“From the outset, let me just state that nothing sinister happened… but there is learning here nonetheless. . . Someone in a trusted position asked my children to keep something from me!!! Our girls, as you are probably well aware by now, have grown up in Asia spending most of their lives in India. And it is well reported, that girls don’t always receive the same respect in India as other countries and the rates of sexual abuse are quite high. When you live there, it’s reported daily in the local newspaper and more often that not the perpetrator is in a position of trust.”

What’s ‘culture’, anyway?
Tertiary
Really appreciated this little reflection on what culture is, and how it impacts our interactions with others. Dani asks good questions, and invites readers to engage with their own experiences.
“The uncomfortable part is that a lot of cultural indicators are subliminal: you might not even realise that you think or behave in a certain way, because it is so deeply ingrained in your experience of life. . . So it’s no wonder moving to a new country, or working in an international company, or marrying into another culture is so hard! We are all human, we are all valuable, and we all function more or less the same way, but we are all wired a little differently. Out cultures have gifted us with different perspectives and traditions and ways of being, and sometimes those cultures contradict. . . But here’s the key. Your culture is not right. It’s not wrong, by any means, but it is human and that means it’s complex. It means it’s changing, evolving, and adapting to the circumstances around it. The same goes for other peoples’ cultures.”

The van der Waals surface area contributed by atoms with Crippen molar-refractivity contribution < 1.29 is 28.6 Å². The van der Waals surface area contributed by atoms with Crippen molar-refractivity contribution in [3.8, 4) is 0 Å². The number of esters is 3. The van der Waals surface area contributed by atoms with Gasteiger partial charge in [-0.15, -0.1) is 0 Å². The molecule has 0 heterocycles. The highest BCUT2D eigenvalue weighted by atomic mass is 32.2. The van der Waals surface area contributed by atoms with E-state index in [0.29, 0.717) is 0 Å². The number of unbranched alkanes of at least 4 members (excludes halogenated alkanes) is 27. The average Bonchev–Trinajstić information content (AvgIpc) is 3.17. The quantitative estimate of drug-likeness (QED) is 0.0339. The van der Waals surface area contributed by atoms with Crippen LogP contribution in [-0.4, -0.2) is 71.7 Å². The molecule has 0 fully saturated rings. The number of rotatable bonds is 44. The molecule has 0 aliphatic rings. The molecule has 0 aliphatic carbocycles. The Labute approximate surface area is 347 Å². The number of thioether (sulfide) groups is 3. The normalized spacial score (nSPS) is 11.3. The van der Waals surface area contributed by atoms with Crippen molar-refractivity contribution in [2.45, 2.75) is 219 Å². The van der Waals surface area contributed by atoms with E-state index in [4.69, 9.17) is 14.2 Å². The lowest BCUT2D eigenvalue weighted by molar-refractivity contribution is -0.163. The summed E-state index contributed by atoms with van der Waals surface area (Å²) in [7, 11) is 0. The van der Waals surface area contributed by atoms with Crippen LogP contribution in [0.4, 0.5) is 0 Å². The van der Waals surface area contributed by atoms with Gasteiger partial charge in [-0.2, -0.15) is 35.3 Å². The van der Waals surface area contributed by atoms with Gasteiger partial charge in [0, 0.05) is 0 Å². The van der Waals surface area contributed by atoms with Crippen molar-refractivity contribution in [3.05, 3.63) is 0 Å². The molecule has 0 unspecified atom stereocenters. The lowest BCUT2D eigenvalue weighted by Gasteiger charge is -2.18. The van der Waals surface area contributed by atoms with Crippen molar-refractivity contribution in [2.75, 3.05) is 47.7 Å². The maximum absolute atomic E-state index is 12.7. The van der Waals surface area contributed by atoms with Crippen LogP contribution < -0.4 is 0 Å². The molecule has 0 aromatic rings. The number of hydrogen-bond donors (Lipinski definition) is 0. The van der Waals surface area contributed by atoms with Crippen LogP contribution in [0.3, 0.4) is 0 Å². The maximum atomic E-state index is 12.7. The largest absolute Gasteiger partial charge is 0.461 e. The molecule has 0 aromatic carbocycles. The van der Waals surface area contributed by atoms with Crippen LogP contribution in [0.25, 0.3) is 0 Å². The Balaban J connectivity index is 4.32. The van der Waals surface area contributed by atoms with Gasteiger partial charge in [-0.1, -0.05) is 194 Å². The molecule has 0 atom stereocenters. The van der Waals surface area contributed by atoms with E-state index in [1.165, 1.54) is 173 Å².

3 Ways to Improve Your Cultural Fluency
Harvard Business Review
And on the topic of culture, here’s an interesting piece looking at the importance of cross-cultural competency in a corporate setting. Good thoughts, and the lessons apply across many sectors.
“Doug worked with his coauthor Jane, a global leadership strategist, to learn how his behaviors reflected the culture in which he was brought up. He learned that his perspective was heavily influenced by being male and by his American-based value system. Doug had been interpreting situations based on his version of “treating people with respect” without a deeper understanding of how those behaviors landed with his audience. . . Over time, he discovered that people from different cultures (in and outside of the U.S.) interpreted his zealous approach as disrespectful. This discovery led to an ongoing exploration of how to shift his behaviors when engaging with colleagues from diverse backgrounds. After a few years, his cultural fluency in leadership visibly improved.”

Expat Story: “Less is More”
Expat Nest
This piece talks about essentialism – like minimalism but different. What are the things that are essential to you physcially, financially, and mentally? What makes your life easier and less stressful? A great idea when facing yet another international move.
“Like many expats, it sometimes feels like my life consists of moving… right now I’m on eight moves and counting! I don’t enjoy the process of moving, even if the end result is living in a great new country. Just the thought of putting every single thing I own, one by one into boxes, and then having to unpack each item again is daunting. Right before my most recent move, however, I discovered something that might seem scary at first, but that helped me through the packing process and even saved me money: essentialism – the little helper that makes the expat’s life easier. As opposed to minimalism, essentialism is all about owning the essentials, not owning as little as humanly possible. So please do not picture an empty white room!”

My Dearest Switzerland
Remfrey Educational Consulting
And to finish, a sweet little letter written by an expat to the country she lives in. This is a great exercise! Perhaps you might like to try it yourself…
“Switzerland, you have made us one of your own. We are truly and completely yours. We promise to continue to learn more about your culinary abundance. We will continue to discover more corners of your overwhelming landscape through hiking and skiing. And most of all, Switzerland, we will continue to enjoy your company every day.”